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Lofty Bardayal Nadjamerrek

Biography

Bardyal (Lofty) Nadjamerrek

Bardyal was born some time around 1926 in the stone country of the Mann River region of western Arnhem Land. He was a Kunwinjku speaker and spent most of his youth on various clan estates in the region. He was taught to paint rock art by his father. When a young teenager, he walked 200 kilometres to Maranboy where worked in a tin mine. This was his first contact with white people.

His early artistic experience was in painting on the walls of rock shelters in the headwaters of the Liverpool River. His rock paintings of a kangaroo, a horse with rider, emu and goats still survive.

After a while he moved to Katherine where he was employed as a stockman. When World War II broke out, Bardyal was forcibly rounded up along with many others and moved to Mataranka army camp where he was made to chop wood and load cargo trains. He was aged around sixteen at the time - when he was also involved in a large number of traditional ceremonies.

After the war, Bardyal went to Oenpelli to work as a buffalo shooter. He also cut timber and planted market gardens. He was married by then to Mary and already had three children. They have had a further five children since then.

He began painting works for sale on bark in 1969 at Oenpelli and has developed an outstanding reputation first as a painter on bark and more recently on paper, using traditional ochre pigments.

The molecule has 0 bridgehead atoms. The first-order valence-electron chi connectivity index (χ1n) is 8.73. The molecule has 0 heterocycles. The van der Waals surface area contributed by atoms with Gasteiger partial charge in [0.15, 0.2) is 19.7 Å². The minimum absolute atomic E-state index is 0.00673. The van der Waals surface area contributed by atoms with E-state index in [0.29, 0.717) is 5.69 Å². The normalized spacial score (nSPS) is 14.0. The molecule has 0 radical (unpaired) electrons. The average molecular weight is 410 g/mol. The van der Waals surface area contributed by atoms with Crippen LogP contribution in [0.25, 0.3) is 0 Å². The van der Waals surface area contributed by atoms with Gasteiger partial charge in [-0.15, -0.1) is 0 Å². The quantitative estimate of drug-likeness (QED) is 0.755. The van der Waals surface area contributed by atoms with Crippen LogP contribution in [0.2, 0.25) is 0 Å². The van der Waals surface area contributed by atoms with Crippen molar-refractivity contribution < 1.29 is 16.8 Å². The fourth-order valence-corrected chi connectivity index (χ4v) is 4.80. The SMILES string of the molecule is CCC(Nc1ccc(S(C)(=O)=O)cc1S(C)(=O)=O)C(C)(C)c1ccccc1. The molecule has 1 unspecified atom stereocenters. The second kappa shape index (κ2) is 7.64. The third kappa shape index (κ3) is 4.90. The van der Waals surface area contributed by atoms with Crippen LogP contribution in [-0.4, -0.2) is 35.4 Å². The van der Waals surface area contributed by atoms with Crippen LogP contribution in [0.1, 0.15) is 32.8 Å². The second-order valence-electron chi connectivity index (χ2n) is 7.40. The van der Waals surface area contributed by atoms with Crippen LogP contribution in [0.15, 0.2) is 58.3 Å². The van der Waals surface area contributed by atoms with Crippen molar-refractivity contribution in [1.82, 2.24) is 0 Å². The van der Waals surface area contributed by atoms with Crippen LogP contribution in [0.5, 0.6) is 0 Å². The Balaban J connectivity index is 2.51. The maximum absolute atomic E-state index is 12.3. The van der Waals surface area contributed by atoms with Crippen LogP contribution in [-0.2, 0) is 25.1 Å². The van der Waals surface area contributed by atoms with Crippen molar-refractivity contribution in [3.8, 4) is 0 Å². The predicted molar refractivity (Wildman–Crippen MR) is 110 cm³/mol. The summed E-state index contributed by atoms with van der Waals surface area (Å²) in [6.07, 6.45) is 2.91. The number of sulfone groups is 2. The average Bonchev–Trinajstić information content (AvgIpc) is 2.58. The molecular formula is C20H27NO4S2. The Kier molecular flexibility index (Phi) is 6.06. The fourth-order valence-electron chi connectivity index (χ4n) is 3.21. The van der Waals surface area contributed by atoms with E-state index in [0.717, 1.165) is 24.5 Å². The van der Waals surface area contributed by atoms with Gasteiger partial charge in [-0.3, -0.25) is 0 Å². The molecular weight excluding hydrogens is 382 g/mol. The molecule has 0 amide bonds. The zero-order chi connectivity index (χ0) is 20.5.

His X-ray style of painting is strongly linked back to the tradition of painting on rock and his own experience as a young man. He is particularly known for paintings of Ngalyod and Yingarna (the Rainbow Serpents) and other mythical beings.

In 1972 Bardyal left Oenpelli and returned to clan lands in western Arnhem Land and in 1988 he moved to Gamarrwagan where he has lived ever since.

Lofty possessed a rich store of mythological knowledge. As a ritually senior man, he was responsible for Ancestral sites and mythologies from his own patrilineal clan lands (father's country). For this reason he was known as Djungay (manager).

His works are held in the National Gallery of Australia, National gallery of Victoria, Australian Museum, Museum of Contemporary Art (Sydney) and numerous other museums and major collections.

He passed away in 2010.

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Aboriginal Art (991)